I am whiskey drinker. I usually choose Jameson or Bushmills on the rocks, although I’m also a fan of the Four Roses Bourbon out of Lawrenceburg. Until my trip to Edinburgh last year I thought I loathed Scotch whisky; I couldn’t take the peaty, smoky smell. Upon being introduced to the Speyside single malt Scotch whiskies, however, I found another brown liquor to add to the rotation.
Given my love of whiskies, and knowing my feminist views, my husband found the perfect book to surprise me with earlier this month: Whiskey Women. I found it easy to read and full of the type of trivia I enjoy – facts that might come in handy during a pub quiz. But the book contains more than anecdotes that might help me cover my bar tab on a Tuesday night; it tells stories that I had never heard, and would wager most readers have not heard either. Aside from one discussion about Prohibition, everything in this book was new to me, providing a basic overview of a field that is wrongly assumed to be a men-only club.
Mr. Minnick starts this history with a primer on early distilling – think Egypt and the Middle Ages. But he quickly shifts his focus to the 1600s and beyond, usually breaking the stories down by region of the world. He discusses poitín makers in Ireland who cared for the community, widows in Scotland who kept family distilleries running, and U.S. women who subverted the 18th amendment by selling moonshine. Despite my assumption that this book would comprise mostly Irish and Scottish history, a large piece focuses on Prohibition, covering the role of women in its passage and its repeal, as well as the women who worked to survive when their livelihood was made illegal.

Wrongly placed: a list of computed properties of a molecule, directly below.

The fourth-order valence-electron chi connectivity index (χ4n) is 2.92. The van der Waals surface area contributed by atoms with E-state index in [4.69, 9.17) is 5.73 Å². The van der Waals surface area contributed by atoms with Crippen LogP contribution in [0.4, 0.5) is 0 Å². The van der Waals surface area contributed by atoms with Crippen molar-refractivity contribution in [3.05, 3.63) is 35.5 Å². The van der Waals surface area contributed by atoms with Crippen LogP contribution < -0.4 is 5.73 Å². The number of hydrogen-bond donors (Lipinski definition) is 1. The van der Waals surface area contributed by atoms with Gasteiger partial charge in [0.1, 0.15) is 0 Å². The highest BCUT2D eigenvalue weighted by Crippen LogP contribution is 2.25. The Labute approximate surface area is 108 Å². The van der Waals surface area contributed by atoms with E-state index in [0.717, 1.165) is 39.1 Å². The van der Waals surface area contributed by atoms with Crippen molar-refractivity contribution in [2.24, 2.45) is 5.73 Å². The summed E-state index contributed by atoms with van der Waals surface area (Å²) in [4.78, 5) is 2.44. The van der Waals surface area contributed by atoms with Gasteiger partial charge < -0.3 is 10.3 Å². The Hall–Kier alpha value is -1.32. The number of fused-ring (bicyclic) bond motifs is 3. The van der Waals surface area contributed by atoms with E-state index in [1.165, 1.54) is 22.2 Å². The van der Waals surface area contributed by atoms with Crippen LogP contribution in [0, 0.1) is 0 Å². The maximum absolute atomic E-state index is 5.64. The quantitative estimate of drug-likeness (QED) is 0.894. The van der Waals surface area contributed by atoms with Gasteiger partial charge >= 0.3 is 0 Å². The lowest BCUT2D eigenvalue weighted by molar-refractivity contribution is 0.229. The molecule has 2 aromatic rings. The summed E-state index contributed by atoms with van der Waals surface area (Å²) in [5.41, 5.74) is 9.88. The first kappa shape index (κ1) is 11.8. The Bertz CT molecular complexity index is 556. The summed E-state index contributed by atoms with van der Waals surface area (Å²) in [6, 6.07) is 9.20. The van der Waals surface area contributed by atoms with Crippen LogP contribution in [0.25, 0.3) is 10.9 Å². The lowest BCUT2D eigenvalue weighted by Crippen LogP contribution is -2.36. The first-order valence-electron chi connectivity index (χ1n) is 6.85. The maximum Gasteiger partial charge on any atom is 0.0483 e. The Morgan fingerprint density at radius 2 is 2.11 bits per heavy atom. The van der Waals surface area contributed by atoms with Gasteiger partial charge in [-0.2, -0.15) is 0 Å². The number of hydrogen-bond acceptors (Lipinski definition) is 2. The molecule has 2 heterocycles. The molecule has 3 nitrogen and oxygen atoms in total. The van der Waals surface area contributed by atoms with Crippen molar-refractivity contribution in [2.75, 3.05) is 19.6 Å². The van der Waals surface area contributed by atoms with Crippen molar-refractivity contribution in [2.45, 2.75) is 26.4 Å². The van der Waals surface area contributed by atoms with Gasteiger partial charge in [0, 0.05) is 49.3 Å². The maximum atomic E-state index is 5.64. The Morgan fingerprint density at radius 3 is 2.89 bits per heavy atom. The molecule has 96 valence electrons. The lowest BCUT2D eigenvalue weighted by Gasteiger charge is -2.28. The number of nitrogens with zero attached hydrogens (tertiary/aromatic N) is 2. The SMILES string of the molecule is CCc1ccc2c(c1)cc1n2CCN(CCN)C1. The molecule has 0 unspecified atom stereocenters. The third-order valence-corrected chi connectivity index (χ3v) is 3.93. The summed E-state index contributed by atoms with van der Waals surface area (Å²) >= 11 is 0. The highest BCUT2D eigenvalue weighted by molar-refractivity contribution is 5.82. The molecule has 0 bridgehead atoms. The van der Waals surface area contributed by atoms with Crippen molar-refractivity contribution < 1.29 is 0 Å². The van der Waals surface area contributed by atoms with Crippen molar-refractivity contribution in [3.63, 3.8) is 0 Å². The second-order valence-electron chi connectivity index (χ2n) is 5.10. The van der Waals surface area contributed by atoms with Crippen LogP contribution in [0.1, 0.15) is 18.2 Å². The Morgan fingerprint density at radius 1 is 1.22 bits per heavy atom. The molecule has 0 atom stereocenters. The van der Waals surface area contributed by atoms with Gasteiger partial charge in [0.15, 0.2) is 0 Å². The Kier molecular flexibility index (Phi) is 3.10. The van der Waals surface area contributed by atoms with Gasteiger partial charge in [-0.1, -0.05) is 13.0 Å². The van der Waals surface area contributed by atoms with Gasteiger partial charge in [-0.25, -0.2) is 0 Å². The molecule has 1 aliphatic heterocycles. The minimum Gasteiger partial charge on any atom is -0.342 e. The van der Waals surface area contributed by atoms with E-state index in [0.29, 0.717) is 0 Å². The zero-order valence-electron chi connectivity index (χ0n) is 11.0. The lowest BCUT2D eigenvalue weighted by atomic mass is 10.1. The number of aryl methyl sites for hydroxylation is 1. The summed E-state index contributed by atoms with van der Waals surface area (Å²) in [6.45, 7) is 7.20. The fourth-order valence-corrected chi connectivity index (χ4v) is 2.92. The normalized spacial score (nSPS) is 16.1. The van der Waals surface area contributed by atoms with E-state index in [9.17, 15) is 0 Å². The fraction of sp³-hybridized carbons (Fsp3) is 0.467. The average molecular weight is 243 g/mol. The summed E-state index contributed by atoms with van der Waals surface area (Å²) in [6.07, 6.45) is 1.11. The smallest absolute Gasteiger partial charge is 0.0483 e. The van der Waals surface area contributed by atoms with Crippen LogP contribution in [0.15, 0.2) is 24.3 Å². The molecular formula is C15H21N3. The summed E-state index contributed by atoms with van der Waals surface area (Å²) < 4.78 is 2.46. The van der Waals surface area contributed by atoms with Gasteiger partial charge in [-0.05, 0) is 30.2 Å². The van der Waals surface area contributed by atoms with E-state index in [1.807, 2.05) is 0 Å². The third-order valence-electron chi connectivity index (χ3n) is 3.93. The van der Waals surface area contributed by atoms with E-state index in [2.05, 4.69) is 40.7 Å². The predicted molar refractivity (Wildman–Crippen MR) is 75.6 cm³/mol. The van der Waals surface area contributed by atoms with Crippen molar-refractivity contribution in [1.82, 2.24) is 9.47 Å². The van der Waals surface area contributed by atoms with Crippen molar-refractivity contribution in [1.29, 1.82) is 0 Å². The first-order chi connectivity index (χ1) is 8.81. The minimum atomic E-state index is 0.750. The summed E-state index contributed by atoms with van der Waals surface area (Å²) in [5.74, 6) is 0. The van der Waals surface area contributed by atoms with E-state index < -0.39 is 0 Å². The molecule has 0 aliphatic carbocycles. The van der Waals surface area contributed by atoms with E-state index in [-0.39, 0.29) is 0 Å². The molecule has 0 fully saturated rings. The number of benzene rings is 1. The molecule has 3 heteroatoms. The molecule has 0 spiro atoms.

I noticed two themes appearing in every chapter through the repeal of prohibition –unsavory law enforcement tactics and clever women. Taxation and implementation played large roles in many of these stories, with revenue police who used reprehensible means to administer their versions of justice. This meant anything from arresting bootleggers to destroying all of the equipment being used in legal operations. I was not surprised to read this; power leads many people to do unsavory things, often under the protection of the law. But women repeatedly found ways to either subvert the law or work within it to continue making liquor available. Their stories are not just interesting; they are stories that anyone who appreciates quality liquor (or the right to access it) should know.
The book wraps up with a brief look at modern women distillers and whisk(e)y fans, including heads of tasting panels and creators of tasting shows that bring distillers and consumers together to provide an opportunity for these buffs to enjoy new and old favorites. This section is thin, squeezing many stories into a tight space. These stories also lack the romance found in earlier sections of the book, such as the Lady of Laphroaig, who kept her distillery running during the war.
It’s great to learn about the women who influenced a field that brings so many people enjoyment; I only have two critiques of the book. The first is that the book focuses on white women; given the pictures Mr. Mennick includes in the book, apparently only white women are ‘whiskey women.’ I do not believe this can be the case, but even if so I think the book would be better for some discussion about why women of color are not well represented in this field.
My second criticism is that while I do not think women should be compared to men, many of the statistics Mr. Mennick includes would be stronger if they were provided in context. Seven women filling a role means one thing if there are seven men doing it, and another thing if there are 700 men doing it – the former might show women were viewed as equals, while the latter might suggest that those seven women were trailblazers. Either way the context would be more interesting for me than the raw numbers.